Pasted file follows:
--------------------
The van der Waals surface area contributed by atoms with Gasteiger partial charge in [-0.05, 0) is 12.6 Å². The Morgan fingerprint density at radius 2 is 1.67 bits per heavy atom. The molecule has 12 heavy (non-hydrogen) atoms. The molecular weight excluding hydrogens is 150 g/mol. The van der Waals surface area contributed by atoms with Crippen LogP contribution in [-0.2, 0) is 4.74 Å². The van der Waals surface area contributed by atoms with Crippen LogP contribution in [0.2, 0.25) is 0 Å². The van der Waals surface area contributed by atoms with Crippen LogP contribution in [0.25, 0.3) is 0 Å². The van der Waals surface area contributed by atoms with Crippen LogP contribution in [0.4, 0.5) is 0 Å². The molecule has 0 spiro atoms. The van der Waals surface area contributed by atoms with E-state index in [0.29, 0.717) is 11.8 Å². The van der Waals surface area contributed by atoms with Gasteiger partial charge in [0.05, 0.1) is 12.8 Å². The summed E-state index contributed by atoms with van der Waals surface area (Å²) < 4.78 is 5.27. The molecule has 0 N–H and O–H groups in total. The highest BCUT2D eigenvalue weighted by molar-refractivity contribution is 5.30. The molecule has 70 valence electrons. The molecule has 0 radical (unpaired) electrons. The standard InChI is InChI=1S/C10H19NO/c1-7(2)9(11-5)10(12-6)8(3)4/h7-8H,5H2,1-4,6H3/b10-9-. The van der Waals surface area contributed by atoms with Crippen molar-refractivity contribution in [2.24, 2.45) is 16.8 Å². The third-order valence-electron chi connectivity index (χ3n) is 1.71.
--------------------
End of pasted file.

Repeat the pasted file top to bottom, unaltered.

The van der Waals surface area contributed by atoms with Gasteiger partial charge in [-0.05, 0) is 12.6 Å². The Morgan fingerprint density at radius 2 is 1.67 bits per heavy atom. The molecule has 12 heavy (non-hydrogen) atoms. The molecular weight excluding hydrogens is 150 g/mol. The van der Waals surface area contributed by atoms with Crippen LogP contribution in [-0.2, 0) is 4.74 Å². The van der Waals surface area contributed by atoms with Crippen LogP contribution in [0.2, 0.25) is 0 Å². The van der Waals surface area contributed by atoms with Crippen LogP contribution in [0.25, 0.3) is 0 Å². The van der Waals surface area contributed by atoms with Crippen LogP contribution in [0.4, 0.5) is 0 Å². The molecule has 0 spiro atoms. The van der Waals surface area contributed by atoms with E-state index in [0.29, 0.717) is 11.8 Å². The van der Waals surface area contributed by atoms with Gasteiger partial charge in [0.05, 0.1) is 12.8 Å². The summed E-state index contributed by atoms with van der Waals surface area (Å²) < 4.78 is 5.27. The molecule has 0 N–H and O–H groups in total. The highest BCUT2D eigenvalue weighted by molar-refractivity contribution is 5.30. The molecule has 70 valence electrons. The molecule has 0 radical (unpaired) electrons. The standard InChI is InChI=1S/C10H19NO/c1-7(2)9(11-5)10(12-6)8(3)4/h7-8H,5H2,1-4,6H3/b10-9-. The van der Waals surface area contributed by atoms with Crippen molar-refractivity contribution in [2.24, 2.45) is 16.8 Å². The third-order valence-electron chi connectivity index (χ3n) is 1.71.